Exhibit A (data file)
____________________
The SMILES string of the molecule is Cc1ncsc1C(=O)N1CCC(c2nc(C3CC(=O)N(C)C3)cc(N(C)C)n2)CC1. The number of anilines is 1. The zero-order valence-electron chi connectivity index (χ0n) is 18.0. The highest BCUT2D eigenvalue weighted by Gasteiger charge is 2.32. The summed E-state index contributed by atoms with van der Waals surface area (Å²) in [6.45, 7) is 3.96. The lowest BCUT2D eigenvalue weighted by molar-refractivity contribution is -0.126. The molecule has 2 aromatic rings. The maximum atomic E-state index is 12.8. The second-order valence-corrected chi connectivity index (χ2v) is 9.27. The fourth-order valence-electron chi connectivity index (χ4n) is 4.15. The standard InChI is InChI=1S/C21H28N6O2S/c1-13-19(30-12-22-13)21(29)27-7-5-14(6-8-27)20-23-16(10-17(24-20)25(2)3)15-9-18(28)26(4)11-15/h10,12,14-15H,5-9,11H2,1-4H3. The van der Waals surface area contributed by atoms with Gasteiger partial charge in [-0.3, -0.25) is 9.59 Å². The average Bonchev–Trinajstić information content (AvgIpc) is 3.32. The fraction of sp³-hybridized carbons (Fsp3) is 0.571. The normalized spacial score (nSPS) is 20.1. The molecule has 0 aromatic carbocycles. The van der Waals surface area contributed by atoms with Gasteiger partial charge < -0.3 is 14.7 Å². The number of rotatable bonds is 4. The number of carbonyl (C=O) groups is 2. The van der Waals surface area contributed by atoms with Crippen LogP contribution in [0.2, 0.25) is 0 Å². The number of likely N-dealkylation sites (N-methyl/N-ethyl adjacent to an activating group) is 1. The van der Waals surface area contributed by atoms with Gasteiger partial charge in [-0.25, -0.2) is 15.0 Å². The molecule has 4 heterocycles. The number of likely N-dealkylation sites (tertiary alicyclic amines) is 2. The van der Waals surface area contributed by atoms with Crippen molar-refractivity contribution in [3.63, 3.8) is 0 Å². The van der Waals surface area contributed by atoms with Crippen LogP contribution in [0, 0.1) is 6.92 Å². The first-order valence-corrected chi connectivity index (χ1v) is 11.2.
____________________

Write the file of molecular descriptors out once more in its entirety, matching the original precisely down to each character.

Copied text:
The SMILES string of the molecule is Cc1ncsc1C(=O)N1CCC(c2nc(C3CC(=O)N(C)C3)cc(N(C)C)n2)CC1. The number of anilines is 1. The zero-order valence-electron chi connectivity index (χ0n) is 18.0. The highest BCUT2D eigenvalue weighted by Gasteiger charge is 2.32. The summed E-state index contributed by atoms with van der Waals surface area (Å²) in [6.45, 7) is 3.96. The lowest BCUT2D eigenvalue weighted by molar-refractivity contribution is -0.126. The molecule has 2 aromatic rings. The maximum atomic E-state index is 12.8. The second-order valence-corrected chi connectivity index (χ2v) is 9.27. The fourth-order valence-electron chi connectivity index (χ4n) is 4.15. The standard InChI is InChI=1S/C21H28N6O2S/c1-13-19(30-12-22-13)21(29)27-7-5-14(6-8-27)20-23-16(10-17(24-20)25(2)3)15-9-18(28)26(4)11-15/h10,12,14-15H,5-9,11H2,1-4H3. The van der Waals surface area contributed by atoms with Gasteiger partial charge in [-0.3, -0.25) is 9.59 Å². The average Bonchev–Trinajstić information content (AvgIpc) is 3.32. The fraction of sp³-hybridized carbons (Fsp3) is 0.571. The normalized spacial score (nSPS) is 20.1. The molecule has 0 aromatic carbocycles. The van der Waals surface area contributed by atoms with Gasteiger partial charge < -0.3 is 14.7 Å². The number of rotatable bonds is 4. The number of carbonyl (C=O) groups is 2. The van der Waals surface area contributed by atoms with Crippen LogP contribution in [0.2, 0.25) is 0 Å². The number of likely N-dealkylation sites (N-methyl/N-ethyl adjacent to an activating group) is 1. The van der Waals surface area contributed by atoms with Gasteiger partial charge in [-0.25, -0.2) is 15.0 Å². The molecule has 4 heterocycles. The number of likely N-dealkylation sites (tertiary alicyclic amines) is 2. The van der Waals surface area contributed by atoms with Crippen molar-refractivity contribution in [3.63, 3.8) is 0 Å². The van der Waals surface area contributed by atoms with Crippen LogP contribution in [0, 0.1) is 6.92 Å². The first-order valence-corrected chi connectivity index (χ1v) is 11.2.